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Location: Kansas City, Missouri, United States

Doing my part to irritate Republicans, fundamentalists, bigots and other lower life forms.

Monday, December 11, 2006

Coming out of the clergy's closet

There must be a shortage of toaster ovens. That's the only reason I can think of for the number of clergy people who are coming out, possibly in response to the aforementioned home appliances the LGBT community is rumor to hand out to new recruits.

The latest clergy member to get in line for a free toaster is the Rev. Paul Barnes of Grace Chapel in Douglas County, Colorado. According to an article in The Denver Post, Barnes spoke to his 2,100-member congregation Sunday via a videotape and announced that he had struggled with his homosexuality most of his life. He also stepped down as leader of the church he founded.

Unlike the Rev. Ted Haggard, another Colorado native, Barnes was neither a high-profile evangelical preacher nor hypocritical enough to preach against the evils of homo-seck-shu-ality at roughly the same time he was getting a hands-free prostate massage courtesy of a male prostitute. According to the article:

Barnes and Grace Chapel stayed out of the debate over Amendment 43, a measure approved by Colorado voters last month defining marriage as between one man and one woman.

"I can't think of a single sermon where he ever had a political agenda," said Dave Palmer, an associate pastor.

Palmer said the church got an anonymous call last week from a person concerned for the welfare of Barnes and the church. The caller had overheard a conversation in which someone mentioned "blowing the whistle" on evangelical preachers engaged in homosexuality, including Barnes, Palmer said.

Palmer met with Barnes, who confessed. At an emergency meeting Thursday, a board of elders accepted Barnes' resignation after he admitted "sexual infidelity," violating the church's code of conduct. Church leaders also must affirm annually that they are "living the moral and ethical teachings of Scripture in my public and private life."

Also unlike Haggard, I can summon up sympathy for Barnes. He spoke in his 32-minute videotaped message about his experience of struggling with his gay feelings and his desire to serve a God he believes views homosexuality as a sin. It's in those moments when Barnes seems most human and most vulnerable ... and most like a person those of us who have struggled with reconciling our identities with the lessons we are taught in the religions in which we grew up. According to Barnes' videotape:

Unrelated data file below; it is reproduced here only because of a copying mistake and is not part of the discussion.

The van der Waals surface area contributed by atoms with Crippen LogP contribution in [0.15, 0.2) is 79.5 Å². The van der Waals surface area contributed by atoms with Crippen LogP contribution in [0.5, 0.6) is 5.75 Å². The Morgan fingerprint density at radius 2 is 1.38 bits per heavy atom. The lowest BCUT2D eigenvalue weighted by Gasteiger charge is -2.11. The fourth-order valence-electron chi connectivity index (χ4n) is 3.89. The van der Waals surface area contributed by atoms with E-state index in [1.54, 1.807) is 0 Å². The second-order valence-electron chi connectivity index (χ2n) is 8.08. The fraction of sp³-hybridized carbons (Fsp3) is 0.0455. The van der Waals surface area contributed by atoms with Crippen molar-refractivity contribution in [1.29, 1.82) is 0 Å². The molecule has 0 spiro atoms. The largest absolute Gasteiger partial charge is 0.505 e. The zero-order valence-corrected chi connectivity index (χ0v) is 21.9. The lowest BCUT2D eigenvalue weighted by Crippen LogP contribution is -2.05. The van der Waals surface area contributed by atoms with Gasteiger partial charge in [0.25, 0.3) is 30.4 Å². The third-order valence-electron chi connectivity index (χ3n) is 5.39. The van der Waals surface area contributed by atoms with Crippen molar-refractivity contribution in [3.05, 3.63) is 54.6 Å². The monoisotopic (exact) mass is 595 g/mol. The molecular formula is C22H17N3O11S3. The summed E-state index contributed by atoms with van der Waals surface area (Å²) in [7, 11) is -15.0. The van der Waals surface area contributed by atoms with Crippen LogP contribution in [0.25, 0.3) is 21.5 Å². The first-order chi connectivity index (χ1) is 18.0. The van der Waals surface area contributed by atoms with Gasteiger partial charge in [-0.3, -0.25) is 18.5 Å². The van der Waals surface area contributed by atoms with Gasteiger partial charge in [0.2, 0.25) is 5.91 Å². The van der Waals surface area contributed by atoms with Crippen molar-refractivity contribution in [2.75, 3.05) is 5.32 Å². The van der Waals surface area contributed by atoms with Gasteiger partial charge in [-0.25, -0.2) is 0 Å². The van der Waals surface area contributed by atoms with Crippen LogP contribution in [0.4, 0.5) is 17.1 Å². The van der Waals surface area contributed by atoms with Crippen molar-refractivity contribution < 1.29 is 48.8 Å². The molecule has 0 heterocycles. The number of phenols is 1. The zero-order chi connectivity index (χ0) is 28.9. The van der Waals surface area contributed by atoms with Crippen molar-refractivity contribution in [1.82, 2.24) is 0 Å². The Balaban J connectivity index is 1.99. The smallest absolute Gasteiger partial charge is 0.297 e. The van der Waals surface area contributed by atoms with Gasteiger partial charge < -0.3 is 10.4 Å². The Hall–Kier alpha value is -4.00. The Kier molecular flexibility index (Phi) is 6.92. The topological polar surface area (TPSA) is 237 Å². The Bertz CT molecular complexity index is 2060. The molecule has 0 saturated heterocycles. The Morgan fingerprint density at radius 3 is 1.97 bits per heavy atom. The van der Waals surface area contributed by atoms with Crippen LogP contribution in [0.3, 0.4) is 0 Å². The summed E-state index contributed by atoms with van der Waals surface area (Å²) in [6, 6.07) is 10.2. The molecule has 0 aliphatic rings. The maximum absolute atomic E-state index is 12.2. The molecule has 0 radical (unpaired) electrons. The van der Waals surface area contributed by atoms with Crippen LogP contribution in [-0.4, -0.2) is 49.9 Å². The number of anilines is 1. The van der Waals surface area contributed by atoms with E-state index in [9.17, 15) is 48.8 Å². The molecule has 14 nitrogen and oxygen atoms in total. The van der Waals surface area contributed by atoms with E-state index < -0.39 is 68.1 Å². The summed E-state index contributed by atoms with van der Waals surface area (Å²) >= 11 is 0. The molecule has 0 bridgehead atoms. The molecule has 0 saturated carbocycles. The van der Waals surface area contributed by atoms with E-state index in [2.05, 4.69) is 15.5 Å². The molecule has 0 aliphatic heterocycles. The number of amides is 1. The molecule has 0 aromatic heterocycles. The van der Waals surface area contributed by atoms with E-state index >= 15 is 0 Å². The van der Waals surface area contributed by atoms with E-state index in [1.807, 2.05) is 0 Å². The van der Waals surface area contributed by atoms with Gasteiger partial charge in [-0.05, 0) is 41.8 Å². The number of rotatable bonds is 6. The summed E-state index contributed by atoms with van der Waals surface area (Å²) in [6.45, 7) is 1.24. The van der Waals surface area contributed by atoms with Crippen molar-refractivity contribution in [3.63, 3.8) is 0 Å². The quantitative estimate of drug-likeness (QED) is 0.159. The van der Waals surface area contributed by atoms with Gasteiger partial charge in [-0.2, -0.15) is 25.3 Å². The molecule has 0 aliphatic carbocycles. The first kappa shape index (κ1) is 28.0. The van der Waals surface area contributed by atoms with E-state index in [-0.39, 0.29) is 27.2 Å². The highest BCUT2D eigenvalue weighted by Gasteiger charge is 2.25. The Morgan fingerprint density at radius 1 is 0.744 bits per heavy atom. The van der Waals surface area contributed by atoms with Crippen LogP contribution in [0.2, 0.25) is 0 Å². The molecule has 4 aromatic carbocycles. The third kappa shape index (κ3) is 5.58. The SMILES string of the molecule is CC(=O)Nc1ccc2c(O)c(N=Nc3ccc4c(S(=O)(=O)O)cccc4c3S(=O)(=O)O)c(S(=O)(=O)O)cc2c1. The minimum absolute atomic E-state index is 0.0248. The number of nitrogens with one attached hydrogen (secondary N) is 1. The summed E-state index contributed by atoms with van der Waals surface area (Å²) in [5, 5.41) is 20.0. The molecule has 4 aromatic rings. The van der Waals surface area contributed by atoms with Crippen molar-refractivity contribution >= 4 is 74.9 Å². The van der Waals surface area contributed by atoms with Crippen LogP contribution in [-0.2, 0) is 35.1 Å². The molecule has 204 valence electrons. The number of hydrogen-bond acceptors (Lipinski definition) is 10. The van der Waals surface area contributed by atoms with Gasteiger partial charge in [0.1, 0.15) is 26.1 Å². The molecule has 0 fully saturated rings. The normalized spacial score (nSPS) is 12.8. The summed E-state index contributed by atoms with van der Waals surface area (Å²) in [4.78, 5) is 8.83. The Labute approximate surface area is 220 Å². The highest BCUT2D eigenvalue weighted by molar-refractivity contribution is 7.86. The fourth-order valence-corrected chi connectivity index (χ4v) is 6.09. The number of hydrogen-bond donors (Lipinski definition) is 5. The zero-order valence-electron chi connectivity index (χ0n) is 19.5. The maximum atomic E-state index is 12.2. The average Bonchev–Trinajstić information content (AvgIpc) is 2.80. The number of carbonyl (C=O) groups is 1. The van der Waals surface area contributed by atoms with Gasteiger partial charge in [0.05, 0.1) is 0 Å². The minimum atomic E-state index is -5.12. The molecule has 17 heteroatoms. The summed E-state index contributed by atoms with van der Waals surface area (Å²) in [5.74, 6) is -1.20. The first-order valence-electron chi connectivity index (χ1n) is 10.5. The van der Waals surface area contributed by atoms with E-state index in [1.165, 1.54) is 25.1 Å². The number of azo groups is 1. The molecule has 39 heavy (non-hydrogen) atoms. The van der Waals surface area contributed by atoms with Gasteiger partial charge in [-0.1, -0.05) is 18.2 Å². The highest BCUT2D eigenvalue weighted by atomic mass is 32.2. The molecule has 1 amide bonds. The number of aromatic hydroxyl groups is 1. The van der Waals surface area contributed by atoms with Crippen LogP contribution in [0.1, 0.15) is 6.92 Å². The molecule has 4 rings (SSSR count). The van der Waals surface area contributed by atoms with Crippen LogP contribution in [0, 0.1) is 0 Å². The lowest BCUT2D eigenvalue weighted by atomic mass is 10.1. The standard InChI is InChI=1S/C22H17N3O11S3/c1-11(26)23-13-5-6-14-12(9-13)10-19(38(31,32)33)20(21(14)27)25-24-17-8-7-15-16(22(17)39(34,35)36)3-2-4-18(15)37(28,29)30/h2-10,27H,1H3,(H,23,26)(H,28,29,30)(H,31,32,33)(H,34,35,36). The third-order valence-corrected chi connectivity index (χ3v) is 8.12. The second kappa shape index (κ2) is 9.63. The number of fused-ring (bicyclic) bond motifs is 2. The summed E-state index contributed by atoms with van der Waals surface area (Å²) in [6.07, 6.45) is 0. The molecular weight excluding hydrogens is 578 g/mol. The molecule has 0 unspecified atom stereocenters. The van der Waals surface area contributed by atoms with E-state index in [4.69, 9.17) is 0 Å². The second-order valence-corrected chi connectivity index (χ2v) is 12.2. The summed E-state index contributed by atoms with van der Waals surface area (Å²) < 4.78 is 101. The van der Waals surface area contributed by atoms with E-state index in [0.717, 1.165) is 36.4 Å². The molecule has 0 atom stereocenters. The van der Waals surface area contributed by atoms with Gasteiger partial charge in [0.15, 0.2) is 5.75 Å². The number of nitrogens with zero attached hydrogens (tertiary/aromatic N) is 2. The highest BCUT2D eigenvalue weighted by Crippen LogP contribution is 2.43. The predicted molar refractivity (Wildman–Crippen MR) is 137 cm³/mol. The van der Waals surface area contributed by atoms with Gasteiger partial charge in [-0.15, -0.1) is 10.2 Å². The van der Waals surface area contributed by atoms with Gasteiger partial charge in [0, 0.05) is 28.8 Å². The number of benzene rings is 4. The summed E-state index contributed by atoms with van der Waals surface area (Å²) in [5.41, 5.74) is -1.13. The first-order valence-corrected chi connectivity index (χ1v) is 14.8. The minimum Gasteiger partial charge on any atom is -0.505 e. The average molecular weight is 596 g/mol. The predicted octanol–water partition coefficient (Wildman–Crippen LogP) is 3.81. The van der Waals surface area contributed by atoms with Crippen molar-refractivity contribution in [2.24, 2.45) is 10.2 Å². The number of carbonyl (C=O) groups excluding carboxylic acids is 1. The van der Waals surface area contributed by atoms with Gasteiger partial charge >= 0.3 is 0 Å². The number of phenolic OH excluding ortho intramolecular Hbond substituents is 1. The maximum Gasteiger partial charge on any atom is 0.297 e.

In their only talk about sex, Barnes said his father took him on a drive and talked about what he would do if a "fag" approached him.

Barnes thought, "'Is that how you'd feel about me?' It was like a knife in my heart, and it made me feel even more closed."

When Barnes experienced a Christian conversion at 17, it gave him a glimmer of hope. But his homosexual feelings never went away, he said. He said he cannot accept that a person is "born that way," so he looks to childhood influences.

Barnes said he asked God many times why he was called to ministry, to start Grace Chapel, carrying a "horrible burden."

Barnes' story hits home for me personally - and I'm willing to bet for a lot of other gay men, too. Especially those of us who grew up in conversative religious traditions. I remember struggling with my own feelings about being gay and knowing instinctually that it was something I had to hide. At the age of 16, I even planned to go into the ministry. That was my own form of bargaining with God, just as it was with Barnes.

Though I don't agree with Barnes' rejection of the idea that sexual orientation is something we are born with, I can respect his opinion. And I can respect him for being open with his family and his congregation ... even if the honesty came 40 years late and at the instigation of outside influences.

I hope the members of Barnes' congregation opened their hearts to his story of struggling with who he was. I also hope they are able to remember his story when it comes to dealing with gay issues.

For too long churches have been guilty of the spiritual abuse of their LGBT members. They have forced them into dark corners and denounced them as sinners. They have fostered a system that accepts LGBT folks only if they lie about who they are - to themselves, as well as to the church. For many of us, the choice boils down to rejecting our faith or rejecting ourselves.

As much as I love to poke fun at the hypocrisy of a Ted Haggard or a Lonnie Latham (the Oklahoma Baptist leader who was arrested for soliciting an undercover officer at the infamous Habana Inn in Oklahoma City), it's the experiences of Paul Barnes that drive home the cruel choices some religious traditions force upon their LGBT members.

It's also the experiences of people like Paul Barnes who will help begin to change the hearts and minds of some congregations.